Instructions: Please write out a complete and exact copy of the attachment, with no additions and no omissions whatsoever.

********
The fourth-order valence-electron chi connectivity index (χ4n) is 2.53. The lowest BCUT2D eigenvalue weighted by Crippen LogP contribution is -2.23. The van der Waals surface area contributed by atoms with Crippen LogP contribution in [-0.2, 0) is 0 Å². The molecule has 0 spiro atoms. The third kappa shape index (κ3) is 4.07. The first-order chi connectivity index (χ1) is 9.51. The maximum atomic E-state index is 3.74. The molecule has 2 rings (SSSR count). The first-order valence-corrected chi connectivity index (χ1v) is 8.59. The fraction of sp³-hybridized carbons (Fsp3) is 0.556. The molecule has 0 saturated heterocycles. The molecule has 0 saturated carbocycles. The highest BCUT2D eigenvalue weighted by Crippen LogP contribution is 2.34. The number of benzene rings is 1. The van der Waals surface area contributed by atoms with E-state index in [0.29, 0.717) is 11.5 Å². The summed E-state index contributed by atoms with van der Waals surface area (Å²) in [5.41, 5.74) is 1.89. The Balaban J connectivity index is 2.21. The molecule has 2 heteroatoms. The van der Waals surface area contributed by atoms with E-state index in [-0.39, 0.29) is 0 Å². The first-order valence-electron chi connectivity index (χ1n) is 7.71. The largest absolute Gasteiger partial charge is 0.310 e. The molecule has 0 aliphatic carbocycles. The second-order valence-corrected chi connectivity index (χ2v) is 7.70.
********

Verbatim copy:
The fourth-order valence-electron chi connectivity index (χ4n) is 2.53. The lowest BCUT2D eigenvalue weighted by Crippen LogP contribution is -2.23. The van der Waals surface area contributed by atoms with Crippen LogP contribution in [-0.2, 0) is 0 Å². The molecule has 0 spiro atoms. The third kappa shape index (κ3) is 4.07. The first-order chi connectivity index (χ1) is 9.51. The maximum atomic E-state index is 3.74. The molecule has 2 rings (SSSR count). The first-order valence-corrected chi connectivity index (χ1v) is 8.59. The fraction of sp³-hybridized carbons (Fsp3) is 0.556. The molecule has 0 saturated heterocycles. The molecule has 0 saturated carbocycles. The highest BCUT2D eigenvalue weighted by Crippen LogP contribution is 2.34. The number of benzene rings is 1. The van der Waals surface area contributed by atoms with E-state index in [0.29, 0.717) is 11.5 Å². The summed E-state index contributed by atoms with van der Waals surface area (Å²) in [5.41, 5.74) is 1.89. The Balaban J connectivity index is 2.21. The molecule has 2 heteroatoms. The van der Waals surface area contributed by atoms with E-state index in [-0.39, 0.29) is 0 Å². The first-order valence-electron chi connectivity index (χ1n) is 7.71. The largest absolute Gasteiger partial charge is 0.310 e. The molecule has 0 aliphatic carbocycles. The second-order valence-corrected chi connectivity index (χ2v) is 7.70.